Change your approach to life: A lesson we all need to learn.
January 25, 2007 3:50pm CST
I'm trying to discipline myself to do at least one hour of spiritual study per day- don't worry, I'm not here to preach or convert. I just thought that as I'm developing my practice, one of the most honorable things I could do would be to share a message from Joyce Meyer. She's a protestant preacher (I am not a Christian, but her message was enlightening)/televangelist. I normally never watch these programs (or do watch them to mock them- I know, bad karma), but her words rang true from the beginning. We, most of us, anyway suffer from excessive concern over what others think of us. Many people even become physically sick from their conflicts with others. They fall into and endless cycle of getting upset and offended, which soon turns to anger or worry. We don't know how to deal with either of those emotions, so it's easier for us to pass blame onto someone else. "Why do I feel angry? Because she said something negative about me. It's HER fault that I'm angry!!!". No you not only have inner strife, but you've also got strife with someone else! With this mindset, it's easier for you to get upset with her even more quickly the next time there's any conflict, and for her to do the same with you. Before you know it, you're both looking to be offended. "You see, I knew she wouldn't offer to buy lunch! I just knew it! She did it again!" We're almost hoping to get revved up and upset at people, as they are with us. This is detrimental for both of you. Why are you always upset? Because you have no peace. And here's the key to her sermon: You will never have peace if you don't have it on purpose. It's so obvious but seems to elude nearly all of us. We can say, "Yeah, but it's not my fault. People are unkind to me. They use me. They don't understand me then criticize me." Again, placing blame. Yes, there are a lot of people out there who are mean, who don't have your best interest at heart, who like to see you upset. It sucks, but that's how it is. Since you're not going to change those people or change the world we live in, your only option is to change yourself. Getting upset does not solve any problem. If you're like me, you can get upset over several insignificant, but annoying occurences. You play them over in your head. "The world is out to get you. Can't anything just ever go my way?", etc. Then you're complaining about it to your friend. Now you're so worked up because your cable is out, you got stuck in traffic, and your dog threw up on the bed that your emotions are at the breaking point. Getting upset in these situations is fine, and only normal. What's damaging is letting your emotions control you. You lose your sense of judgement. You say and do things you'll later regret. Think of all the crimes that are referred to as 'Crimes of Passion'. These emotions that send you overboard, will not be there in the future. You'll just be left with the damage and regret. Work toward being spiritually mature and you'll save yourself and others from such suffering. A spiritually mature person is someone who can remain calm no matter what's going on. It's a hard road to attain that kind of maturity, but it will get you peace. If you made it to the end of this post, thanks. I hope it speaks to you as it did to me. You can find her site at: joycemeyer.org. Again, I'm not trying to push religion on anyone. I just thought that this was a clear lesson on how we can all lower our blood pressure and maintain relationships.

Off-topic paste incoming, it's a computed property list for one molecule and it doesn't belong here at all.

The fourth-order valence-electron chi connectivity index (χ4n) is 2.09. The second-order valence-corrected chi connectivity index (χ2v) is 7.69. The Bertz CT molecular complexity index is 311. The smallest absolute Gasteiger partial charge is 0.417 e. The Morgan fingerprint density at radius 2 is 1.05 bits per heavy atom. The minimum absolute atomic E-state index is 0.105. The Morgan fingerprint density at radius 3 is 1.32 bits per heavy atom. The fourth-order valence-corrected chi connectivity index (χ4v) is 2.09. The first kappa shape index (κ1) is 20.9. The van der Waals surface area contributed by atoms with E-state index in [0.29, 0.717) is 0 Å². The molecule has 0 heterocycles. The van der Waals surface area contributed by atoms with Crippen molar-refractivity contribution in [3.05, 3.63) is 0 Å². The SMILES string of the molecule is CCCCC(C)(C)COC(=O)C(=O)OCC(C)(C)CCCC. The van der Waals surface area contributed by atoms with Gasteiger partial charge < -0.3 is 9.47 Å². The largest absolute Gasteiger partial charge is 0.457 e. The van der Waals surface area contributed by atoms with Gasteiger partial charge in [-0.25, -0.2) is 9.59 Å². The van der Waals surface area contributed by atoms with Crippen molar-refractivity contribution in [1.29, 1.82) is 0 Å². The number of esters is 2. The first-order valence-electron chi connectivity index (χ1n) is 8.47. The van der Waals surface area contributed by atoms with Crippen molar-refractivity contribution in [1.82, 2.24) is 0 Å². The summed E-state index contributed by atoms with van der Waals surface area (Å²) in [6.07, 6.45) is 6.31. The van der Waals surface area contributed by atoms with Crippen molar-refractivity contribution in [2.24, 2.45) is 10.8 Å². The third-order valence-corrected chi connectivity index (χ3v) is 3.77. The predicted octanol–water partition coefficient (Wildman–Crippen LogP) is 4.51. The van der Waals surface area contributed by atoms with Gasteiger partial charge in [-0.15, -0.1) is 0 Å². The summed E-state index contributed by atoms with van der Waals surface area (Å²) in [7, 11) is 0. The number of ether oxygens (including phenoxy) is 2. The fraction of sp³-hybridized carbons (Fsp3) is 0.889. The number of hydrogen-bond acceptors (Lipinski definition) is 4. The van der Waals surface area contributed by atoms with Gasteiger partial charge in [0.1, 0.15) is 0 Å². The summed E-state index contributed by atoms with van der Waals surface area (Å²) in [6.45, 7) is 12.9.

2 people like this
• United States
30 Jan 07
What a great discussion to start; I hope some others will jump on board. It's interesting that the same message can come from very different sources. Strangely enough, this made me think of Red Greene (do you know the duct tape guy?) who said that he had to learn that when his wife is mad, she isn't always mad at him. Just like when she is chilly, she isn't chilly at him, she just needs a sweater. In your spiritual journey, I have two more sources to consider. Eckhart Tolle, who presents a zen message without the dogma. (At least as far as I have gotten with him, and I have just started listening and reading.) It's all about the present moment. The Power of Now is one of his books. And Stanislav Grof, a fascinating individual who did early work with LSD when it was legal. His slant is science related to cosmic experiences.And if you get a chance to hear one of his recordings, he is just so cool. His latest book is When the Impossible Happens and previous ones were about the Holotropic Universe. I know that sounds dry and technical, but he is very entertaining, or I wouldn't be staying awake through it. Great chatting with you in this way!
• United States
30 Jan 07
Thanks for responding. I've been waiting for you. What a let-down to type so much and to have not a single response. I always appreciate your contributions and your suggestions. I'll be sure to look up Tolle and Grof and get back to you.